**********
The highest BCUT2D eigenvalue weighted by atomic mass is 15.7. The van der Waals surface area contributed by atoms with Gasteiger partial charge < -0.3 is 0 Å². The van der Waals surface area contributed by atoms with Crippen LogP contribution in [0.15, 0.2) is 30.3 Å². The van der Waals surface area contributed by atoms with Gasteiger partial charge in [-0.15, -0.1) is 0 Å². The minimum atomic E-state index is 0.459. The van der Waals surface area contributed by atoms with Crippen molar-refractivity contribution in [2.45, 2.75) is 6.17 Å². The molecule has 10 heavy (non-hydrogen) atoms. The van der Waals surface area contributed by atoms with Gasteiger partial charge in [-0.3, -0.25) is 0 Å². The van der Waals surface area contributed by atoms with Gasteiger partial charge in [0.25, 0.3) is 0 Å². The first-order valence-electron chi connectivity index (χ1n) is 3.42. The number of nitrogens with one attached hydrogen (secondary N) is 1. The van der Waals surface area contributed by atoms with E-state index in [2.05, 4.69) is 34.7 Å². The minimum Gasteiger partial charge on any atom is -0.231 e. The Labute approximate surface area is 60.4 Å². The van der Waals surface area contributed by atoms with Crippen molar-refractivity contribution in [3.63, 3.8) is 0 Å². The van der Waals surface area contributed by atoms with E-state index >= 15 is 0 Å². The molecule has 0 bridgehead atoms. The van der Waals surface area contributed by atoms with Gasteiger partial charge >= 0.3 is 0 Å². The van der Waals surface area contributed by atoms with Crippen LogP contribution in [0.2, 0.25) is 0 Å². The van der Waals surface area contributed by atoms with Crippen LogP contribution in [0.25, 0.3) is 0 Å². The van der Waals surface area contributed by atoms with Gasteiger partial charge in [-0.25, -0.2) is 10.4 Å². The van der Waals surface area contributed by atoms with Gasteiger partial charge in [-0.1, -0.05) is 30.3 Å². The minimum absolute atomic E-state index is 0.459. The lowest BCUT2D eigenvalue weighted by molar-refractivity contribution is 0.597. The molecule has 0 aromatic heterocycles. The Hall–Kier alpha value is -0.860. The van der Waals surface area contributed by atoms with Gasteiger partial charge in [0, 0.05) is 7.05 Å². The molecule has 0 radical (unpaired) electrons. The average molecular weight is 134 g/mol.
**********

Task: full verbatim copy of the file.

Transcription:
The highest BCUT2D eigenvalue weighted by atomic mass is 15.7. The van der Waals surface area contributed by atoms with Gasteiger partial charge < -0.3 is 0 Å². The van der Waals surface area contributed by atoms with Crippen LogP contribution in [0.15, 0.2) is 30.3 Å². The van der Waals surface area contributed by atoms with Gasteiger partial charge in [-0.15, -0.1) is 0 Å². The minimum atomic E-state index is 0.459. The van der Waals surface area contributed by atoms with Crippen molar-refractivity contribution in [2.45, 2.75) is 6.17 Å². The molecule has 10 heavy (non-hydrogen) atoms. The van der Waals surface area contributed by atoms with Gasteiger partial charge in [-0.3, -0.25) is 0 Å². The van der Waals surface area contributed by atoms with Gasteiger partial charge in [0.25, 0.3) is 0 Å². The first-order valence-electron chi connectivity index (χ1n) is 3.42. The number of nitrogens with one attached hydrogen (secondary N) is 1. The van der Waals surface area contributed by atoms with E-state index in [2.05, 4.69) is 34.7 Å². The minimum Gasteiger partial charge on any atom is -0.231 e. The Labute approximate surface area is 60.4 Å². The van der Waals surface area contributed by atoms with Crippen molar-refractivity contribution in [3.63, 3.8) is 0 Å². The van der Waals surface area contributed by atoms with E-state index >= 15 is 0 Å². The molecule has 0 bridgehead atoms. The van der Waals surface area contributed by atoms with Gasteiger partial charge >= 0.3 is 0 Å². The van der Waals surface area contributed by atoms with Crippen LogP contribution in [0.2, 0.25) is 0 Å². The van der Waals surface area contributed by atoms with Crippen LogP contribution in [0.25, 0.3) is 0 Å². The van der Waals surface area contributed by atoms with Gasteiger partial charge in [-0.25, -0.2) is 10.4 Å². The van der Waals surface area contributed by atoms with Gasteiger partial charge in [-0.1, -0.05) is 30.3 Å². The minimum absolute atomic E-state index is 0.459. The lowest BCUT2D eigenvalue weighted by molar-refractivity contribution is 0.597. The molecule has 0 aromatic heterocycles. The Hall–Kier alpha value is -0.860. The van der Waals surface area contributed by atoms with Gasteiger partial charge in [0, 0.05) is 7.05 Å². The molecule has 0 radical (unpaired) electrons. The average molecular weight is 134 g/mol.